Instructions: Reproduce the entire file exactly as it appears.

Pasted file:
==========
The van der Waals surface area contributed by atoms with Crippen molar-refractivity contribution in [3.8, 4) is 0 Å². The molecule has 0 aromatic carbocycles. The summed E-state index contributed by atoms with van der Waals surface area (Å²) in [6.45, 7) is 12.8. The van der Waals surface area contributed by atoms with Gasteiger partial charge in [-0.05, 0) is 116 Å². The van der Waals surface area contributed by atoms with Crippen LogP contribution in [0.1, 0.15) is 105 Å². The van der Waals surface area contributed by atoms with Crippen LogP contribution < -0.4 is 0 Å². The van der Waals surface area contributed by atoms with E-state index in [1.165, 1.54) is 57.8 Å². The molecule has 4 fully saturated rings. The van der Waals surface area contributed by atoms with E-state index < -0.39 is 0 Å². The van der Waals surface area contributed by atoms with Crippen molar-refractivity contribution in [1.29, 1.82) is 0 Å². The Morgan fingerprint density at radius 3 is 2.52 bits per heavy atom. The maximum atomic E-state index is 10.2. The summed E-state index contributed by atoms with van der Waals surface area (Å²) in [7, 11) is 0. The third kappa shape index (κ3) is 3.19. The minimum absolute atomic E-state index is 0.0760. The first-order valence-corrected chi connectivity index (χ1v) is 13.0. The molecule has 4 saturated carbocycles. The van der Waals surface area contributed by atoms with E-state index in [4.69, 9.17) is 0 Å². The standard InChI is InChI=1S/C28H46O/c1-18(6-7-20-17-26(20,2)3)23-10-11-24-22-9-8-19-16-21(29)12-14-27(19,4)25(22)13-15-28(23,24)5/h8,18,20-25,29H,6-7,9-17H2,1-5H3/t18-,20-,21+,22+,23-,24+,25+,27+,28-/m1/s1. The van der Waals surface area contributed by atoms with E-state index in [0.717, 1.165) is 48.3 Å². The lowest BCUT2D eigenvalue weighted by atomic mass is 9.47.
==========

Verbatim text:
The van der Waals surface area contributed by atoms with Crippen molar-refractivity contribution in [3.8, 4) is 0 Å². The molecule has 0 aromatic carbocycles. The summed E-state index contributed by atoms with van der Waals surface area (Å²) in [6.45, 7) is 12.8. The van der Waals surface area contributed by atoms with Gasteiger partial charge in [-0.05, 0) is 116 Å². The van der Waals surface area contributed by atoms with Crippen LogP contribution in [0.1, 0.15) is 105 Å². The van der Waals surface area contributed by atoms with Crippen LogP contribution < -0.4 is 0 Å². The van der Waals surface area contributed by atoms with E-state index in [1.165, 1.54) is 57.8 Å². The molecule has 4 fully saturated rings. The van der Waals surface area contributed by atoms with E-state index < -0.39 is 0 Å². The van der Waals surface area contributed by atoms with Crippen molar-refractivity contribution in [1.29, 1.82) is 0 Å². The Morgan fingerprint density at radius 3 is 2.52 bits per heavy atom. The maximum atomic E-state index is 10.2. The summed E-state index contributed by atoms with van der Waals surface area (Å²) in [7, 11) is 0. The third kappa shape index (κ3) is 3.19. The minimum absolute atomic E-state index is 0.0760. The first-order valence-corrected chi connectivity index (χ1v) is 13.0. The molecule has 4 saturated carbocycles. The van der Waals surface area contributed by atoms with E-state index in [4.69, 9.17) is 0 Å². The standard InChI is InChI=1S/C28H46O/c1-18(6-7-20-17-26(20,2)3)23-10-11-24-22-9-8-19-16-21(29)12-14-27(19,4)25(22)13-15-28(23,24)5/h8,18,20-25,29H,6-7,9-17H2,1-5H3/t18-,20-,21+,22+,23-,24+,25+,27+,28-/m1/s1. The van der Waals surface area contributed by atoms with E-state index in [0.717, 1.165) is 48.3 Å². The lowest BCUT2D eigenvalue weighted by atomic mass is 9.47.